So what’s the difference between these pre-Oscar hype-fests, relentlessly focused on the movie business, and the cozy movie-lovers’ enclaves Ebert described a decade and a half ago? Far be it from this Internet film writer to point fingers, but, well, you know. The Oscars have, for a good long while, functioned less as an actual barometer for quality in cinema than as an organizing principle for the movie-going calendar and its subsequent awards season. But for the Movie Internet™, it has become the hook that never fades. It’s an automatic traffic driver, a sure bet for curiosity clicks, and a cottage industry has boomed around it online — from the serious film sites to the aforementioned year-round Oscar blogs to, yes, general culture sites like this one. (But we’re trying to keep it under control, for whatever that’s worth.)
And what’s genuinely gross about that industry is its utter reductiveness. Year after year, it boils film culture down to a horse race, treating movies as competitors riding “momentum” or battling a “backlash” or overcoming a “snub,” rather than as what they (or at least the best of them) are: art. Yet what’s particularly odd about Oscar obsession is its built-in cognitive dissonance — every year we drool and fume and predict, as though it is all Very Important Work, while simultaneously acknowledging that nobody actually takes the judgments of Oscar voters very seriously, because they are so wrong, so very often.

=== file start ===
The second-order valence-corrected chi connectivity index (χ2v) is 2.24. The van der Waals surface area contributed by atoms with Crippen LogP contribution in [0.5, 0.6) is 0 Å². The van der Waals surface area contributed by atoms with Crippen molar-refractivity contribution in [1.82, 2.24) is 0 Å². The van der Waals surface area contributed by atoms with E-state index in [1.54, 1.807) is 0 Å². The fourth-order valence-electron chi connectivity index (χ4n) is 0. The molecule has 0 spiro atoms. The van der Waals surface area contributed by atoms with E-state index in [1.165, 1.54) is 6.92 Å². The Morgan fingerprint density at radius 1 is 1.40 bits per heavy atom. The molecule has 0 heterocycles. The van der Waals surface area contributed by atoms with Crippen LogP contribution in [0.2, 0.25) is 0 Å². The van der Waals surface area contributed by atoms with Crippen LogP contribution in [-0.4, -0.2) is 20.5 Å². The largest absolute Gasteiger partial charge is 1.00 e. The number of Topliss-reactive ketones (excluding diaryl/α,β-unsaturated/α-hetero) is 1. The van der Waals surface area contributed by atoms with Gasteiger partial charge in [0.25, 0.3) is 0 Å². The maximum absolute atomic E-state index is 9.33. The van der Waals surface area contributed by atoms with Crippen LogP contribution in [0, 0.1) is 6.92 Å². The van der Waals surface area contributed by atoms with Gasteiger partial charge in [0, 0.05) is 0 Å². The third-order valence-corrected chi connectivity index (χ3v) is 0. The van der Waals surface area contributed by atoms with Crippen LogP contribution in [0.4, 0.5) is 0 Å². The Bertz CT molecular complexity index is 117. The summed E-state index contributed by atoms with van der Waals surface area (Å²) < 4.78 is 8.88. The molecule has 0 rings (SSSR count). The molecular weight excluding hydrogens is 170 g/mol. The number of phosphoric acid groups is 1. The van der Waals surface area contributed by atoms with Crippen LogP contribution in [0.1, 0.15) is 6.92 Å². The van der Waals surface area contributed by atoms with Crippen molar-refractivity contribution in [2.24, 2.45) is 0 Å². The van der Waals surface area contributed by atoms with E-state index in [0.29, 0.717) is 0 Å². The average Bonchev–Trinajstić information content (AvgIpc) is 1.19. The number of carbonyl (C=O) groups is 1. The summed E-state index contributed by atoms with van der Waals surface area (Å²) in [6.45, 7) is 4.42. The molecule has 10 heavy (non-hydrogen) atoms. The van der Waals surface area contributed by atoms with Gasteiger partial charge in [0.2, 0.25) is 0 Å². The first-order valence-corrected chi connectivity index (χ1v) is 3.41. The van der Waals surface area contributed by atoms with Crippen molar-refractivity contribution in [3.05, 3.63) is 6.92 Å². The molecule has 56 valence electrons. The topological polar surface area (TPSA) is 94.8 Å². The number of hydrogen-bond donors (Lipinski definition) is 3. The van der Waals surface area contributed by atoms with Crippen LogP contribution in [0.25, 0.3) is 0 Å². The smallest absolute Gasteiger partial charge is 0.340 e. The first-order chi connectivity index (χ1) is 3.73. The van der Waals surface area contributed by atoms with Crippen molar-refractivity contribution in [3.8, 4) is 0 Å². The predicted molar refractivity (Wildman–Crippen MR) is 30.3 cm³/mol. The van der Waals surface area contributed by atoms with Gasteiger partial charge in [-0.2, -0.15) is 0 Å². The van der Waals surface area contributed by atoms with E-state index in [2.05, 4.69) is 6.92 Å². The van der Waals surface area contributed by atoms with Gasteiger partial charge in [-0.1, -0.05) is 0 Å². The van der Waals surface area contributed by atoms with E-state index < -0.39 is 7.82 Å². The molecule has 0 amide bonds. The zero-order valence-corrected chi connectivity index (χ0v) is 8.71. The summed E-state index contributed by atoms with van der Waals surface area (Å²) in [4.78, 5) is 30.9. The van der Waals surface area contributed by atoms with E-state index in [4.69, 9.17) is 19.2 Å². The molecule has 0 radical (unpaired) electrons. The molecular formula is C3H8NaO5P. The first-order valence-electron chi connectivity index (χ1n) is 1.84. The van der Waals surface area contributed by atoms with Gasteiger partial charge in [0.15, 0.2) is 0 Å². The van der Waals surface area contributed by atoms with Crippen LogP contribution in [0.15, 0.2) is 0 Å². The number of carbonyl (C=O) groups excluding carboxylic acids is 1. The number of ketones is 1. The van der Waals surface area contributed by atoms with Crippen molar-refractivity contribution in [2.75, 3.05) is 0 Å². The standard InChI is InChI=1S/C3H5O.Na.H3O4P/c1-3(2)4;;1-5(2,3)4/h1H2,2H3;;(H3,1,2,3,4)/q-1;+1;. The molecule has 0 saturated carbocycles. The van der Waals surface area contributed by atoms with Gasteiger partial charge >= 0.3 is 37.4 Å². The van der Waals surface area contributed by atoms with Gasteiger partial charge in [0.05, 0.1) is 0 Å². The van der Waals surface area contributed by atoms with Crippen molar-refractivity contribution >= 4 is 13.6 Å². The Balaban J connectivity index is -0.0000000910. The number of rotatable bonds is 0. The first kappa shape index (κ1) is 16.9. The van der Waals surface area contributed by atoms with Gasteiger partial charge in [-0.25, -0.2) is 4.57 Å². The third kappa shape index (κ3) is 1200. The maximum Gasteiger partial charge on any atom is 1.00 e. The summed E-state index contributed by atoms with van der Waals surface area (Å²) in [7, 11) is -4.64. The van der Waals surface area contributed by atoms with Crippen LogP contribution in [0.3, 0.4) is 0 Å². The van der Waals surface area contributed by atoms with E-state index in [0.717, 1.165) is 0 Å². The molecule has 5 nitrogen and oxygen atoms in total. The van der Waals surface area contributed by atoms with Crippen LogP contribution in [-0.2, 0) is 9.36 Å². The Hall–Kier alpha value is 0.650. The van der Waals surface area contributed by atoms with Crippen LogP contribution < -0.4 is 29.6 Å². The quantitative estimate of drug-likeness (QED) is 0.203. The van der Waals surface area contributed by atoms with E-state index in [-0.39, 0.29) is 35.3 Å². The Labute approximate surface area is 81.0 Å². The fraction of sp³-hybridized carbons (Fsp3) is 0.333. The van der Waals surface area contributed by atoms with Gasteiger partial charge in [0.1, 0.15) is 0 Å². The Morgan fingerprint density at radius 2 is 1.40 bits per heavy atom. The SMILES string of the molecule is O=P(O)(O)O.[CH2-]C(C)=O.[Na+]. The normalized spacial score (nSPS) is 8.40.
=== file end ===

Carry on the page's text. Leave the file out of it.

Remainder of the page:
If you’ll pardon the graphic imagery, the Oscar Industry has become a giant circle-jerk, and perhaps the film press assembling at fall festivals could put their junk away and just watch some movies. Viewing every single high-profile, high-prestige fall film through the diminutive prism of what awards it could win at the industry’s spring dog-and-pony show cheapens the art, and it cheapens the writer. And more than that, it cheapens the festivals, which would (in a perfect world) be the one safe haven where enthusiastic moviegoers — professional and civilian alike — could just see a new film with something resembling fresh eyes, and a view unencumbered by months of predictions, strategizing, and general bullshit.